So, why do we say 'The UK' and 'The USA', but not 'The Germany'?
I’ve been posting weekly top tips on dealing with countries around the world, and in the last few weeks I’ve included tips on The USA and The UAE. It made me think that many people have probably never thought about why some countries use ‘the’ and others don’t.
Over the years as a linguist, translator and university teacher in language, it’s something I’ve looked at with clients and students, and I think it’s time to share it with you, too!
We rarely think about our own language. But there’s so much to learn and it’s empowering to understand how it works and how we can choose to express ideas in one way or another, depending on what we want to communicate.
So, when do we say ‘the’ with a country?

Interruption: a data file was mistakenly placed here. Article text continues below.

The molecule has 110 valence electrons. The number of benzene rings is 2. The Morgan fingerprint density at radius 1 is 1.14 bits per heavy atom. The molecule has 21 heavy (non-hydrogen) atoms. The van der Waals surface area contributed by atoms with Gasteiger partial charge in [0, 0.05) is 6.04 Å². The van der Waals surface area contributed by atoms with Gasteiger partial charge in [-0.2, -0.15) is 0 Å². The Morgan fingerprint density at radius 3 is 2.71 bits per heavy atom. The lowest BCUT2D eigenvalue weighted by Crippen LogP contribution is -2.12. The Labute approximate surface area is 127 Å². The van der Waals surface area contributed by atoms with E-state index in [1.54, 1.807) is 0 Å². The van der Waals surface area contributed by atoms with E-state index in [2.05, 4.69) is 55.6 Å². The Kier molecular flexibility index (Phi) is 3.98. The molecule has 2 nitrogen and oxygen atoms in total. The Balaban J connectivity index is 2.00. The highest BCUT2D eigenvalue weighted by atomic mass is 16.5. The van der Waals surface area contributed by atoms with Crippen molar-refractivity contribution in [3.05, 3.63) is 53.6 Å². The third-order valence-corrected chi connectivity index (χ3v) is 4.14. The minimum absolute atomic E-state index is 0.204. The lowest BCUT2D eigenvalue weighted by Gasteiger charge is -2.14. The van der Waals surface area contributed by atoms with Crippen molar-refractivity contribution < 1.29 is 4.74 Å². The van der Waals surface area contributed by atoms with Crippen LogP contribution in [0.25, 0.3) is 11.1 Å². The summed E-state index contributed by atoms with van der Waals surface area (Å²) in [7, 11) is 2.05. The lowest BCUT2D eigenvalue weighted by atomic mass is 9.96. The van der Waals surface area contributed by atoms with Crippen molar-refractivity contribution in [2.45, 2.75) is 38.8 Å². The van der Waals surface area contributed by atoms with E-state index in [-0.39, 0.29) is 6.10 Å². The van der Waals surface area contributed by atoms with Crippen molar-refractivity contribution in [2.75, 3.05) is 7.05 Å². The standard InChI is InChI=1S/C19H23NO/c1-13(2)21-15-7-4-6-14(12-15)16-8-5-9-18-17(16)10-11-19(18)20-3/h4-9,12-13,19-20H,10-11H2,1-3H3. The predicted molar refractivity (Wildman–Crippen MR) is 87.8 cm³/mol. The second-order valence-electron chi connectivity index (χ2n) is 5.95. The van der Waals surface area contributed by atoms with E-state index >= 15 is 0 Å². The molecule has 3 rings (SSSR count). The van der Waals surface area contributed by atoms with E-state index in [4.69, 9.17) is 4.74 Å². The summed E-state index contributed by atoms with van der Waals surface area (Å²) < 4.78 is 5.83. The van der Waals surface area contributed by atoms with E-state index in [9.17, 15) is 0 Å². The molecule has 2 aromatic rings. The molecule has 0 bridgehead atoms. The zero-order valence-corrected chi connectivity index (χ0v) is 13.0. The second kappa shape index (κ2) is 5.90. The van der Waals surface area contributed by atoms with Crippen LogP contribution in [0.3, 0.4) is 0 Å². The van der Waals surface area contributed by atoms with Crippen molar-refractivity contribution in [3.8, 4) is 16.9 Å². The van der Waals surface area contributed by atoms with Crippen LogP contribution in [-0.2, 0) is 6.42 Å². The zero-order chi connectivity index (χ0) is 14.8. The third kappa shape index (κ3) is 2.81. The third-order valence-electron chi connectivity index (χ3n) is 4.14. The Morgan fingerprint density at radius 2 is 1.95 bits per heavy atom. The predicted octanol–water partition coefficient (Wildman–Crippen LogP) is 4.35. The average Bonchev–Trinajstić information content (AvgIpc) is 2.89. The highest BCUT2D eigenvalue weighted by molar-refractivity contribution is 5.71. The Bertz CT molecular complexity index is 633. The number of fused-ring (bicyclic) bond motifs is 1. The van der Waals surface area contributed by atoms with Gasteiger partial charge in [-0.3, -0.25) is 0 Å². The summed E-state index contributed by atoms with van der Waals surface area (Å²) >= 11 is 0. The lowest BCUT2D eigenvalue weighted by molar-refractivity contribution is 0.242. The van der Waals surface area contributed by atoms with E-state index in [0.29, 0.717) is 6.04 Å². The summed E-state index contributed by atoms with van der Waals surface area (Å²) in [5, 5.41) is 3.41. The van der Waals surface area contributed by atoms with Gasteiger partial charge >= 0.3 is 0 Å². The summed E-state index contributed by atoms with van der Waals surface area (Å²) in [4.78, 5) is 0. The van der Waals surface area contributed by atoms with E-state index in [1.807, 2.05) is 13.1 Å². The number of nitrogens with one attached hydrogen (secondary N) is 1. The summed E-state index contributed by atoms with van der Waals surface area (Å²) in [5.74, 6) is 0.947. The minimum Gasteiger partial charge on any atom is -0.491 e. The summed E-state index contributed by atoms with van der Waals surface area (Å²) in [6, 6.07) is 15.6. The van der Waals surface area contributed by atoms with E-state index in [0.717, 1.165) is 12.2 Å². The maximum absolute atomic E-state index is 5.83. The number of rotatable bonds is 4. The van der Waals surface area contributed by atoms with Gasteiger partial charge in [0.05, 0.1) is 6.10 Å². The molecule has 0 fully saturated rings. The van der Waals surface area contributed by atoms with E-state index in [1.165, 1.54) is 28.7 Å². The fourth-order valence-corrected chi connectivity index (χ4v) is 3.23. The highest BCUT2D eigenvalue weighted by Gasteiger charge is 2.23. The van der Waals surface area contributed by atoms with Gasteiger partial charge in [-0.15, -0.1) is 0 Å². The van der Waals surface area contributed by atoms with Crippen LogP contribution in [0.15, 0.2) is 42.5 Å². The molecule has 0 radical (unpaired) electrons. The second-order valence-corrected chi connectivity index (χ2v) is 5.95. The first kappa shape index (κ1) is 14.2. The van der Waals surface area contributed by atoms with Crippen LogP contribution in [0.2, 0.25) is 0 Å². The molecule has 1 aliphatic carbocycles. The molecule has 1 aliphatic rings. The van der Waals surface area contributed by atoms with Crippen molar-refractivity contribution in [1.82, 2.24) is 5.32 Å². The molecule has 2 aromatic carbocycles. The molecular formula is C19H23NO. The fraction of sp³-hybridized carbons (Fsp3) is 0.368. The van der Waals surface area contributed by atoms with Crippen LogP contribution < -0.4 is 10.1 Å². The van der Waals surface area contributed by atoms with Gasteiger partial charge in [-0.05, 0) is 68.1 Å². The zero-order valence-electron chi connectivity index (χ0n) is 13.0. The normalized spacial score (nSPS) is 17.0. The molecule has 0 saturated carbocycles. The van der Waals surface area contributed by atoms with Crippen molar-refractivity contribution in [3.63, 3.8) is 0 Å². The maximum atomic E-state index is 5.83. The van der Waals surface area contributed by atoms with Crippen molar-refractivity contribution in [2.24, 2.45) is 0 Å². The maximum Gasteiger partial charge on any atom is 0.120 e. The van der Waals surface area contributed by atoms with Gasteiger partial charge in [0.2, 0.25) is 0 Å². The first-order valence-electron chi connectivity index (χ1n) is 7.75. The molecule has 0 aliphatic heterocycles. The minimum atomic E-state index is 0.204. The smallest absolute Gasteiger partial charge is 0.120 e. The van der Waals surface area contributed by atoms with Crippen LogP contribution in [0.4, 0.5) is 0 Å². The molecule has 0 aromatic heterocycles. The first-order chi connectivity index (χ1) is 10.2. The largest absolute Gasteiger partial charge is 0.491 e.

The basic rule is this: if the country is a combination of different states or areas, we use ‘the’.
The United Kingdom (vs. England, Wales or Scotland – one defined area)
The United States
The Canary Isles
The Dominican Republic
Notice how they’re the combination of various areas, be that states or islands?
It’s often a combination of historical usage, and the idea we have in our minds. When we travel to The Bahamas (if we’re lucky enough!) we would think of the area, rather than just one island.
We also use the when the name has a political title, so for example The Republic of China.
And then there are the anomalies, which still carry ‘the’ even though this usage is outdated or no longer important in English. This is what happens with The Netherlands (‘The Low Lands’).
I hope you’ve found this interesting, we certainly do!
Are there any other questions you have about language that you'd like to ask us?
Tell us! Send your questions to email@example.com and we'll get back to you in a video or blog post.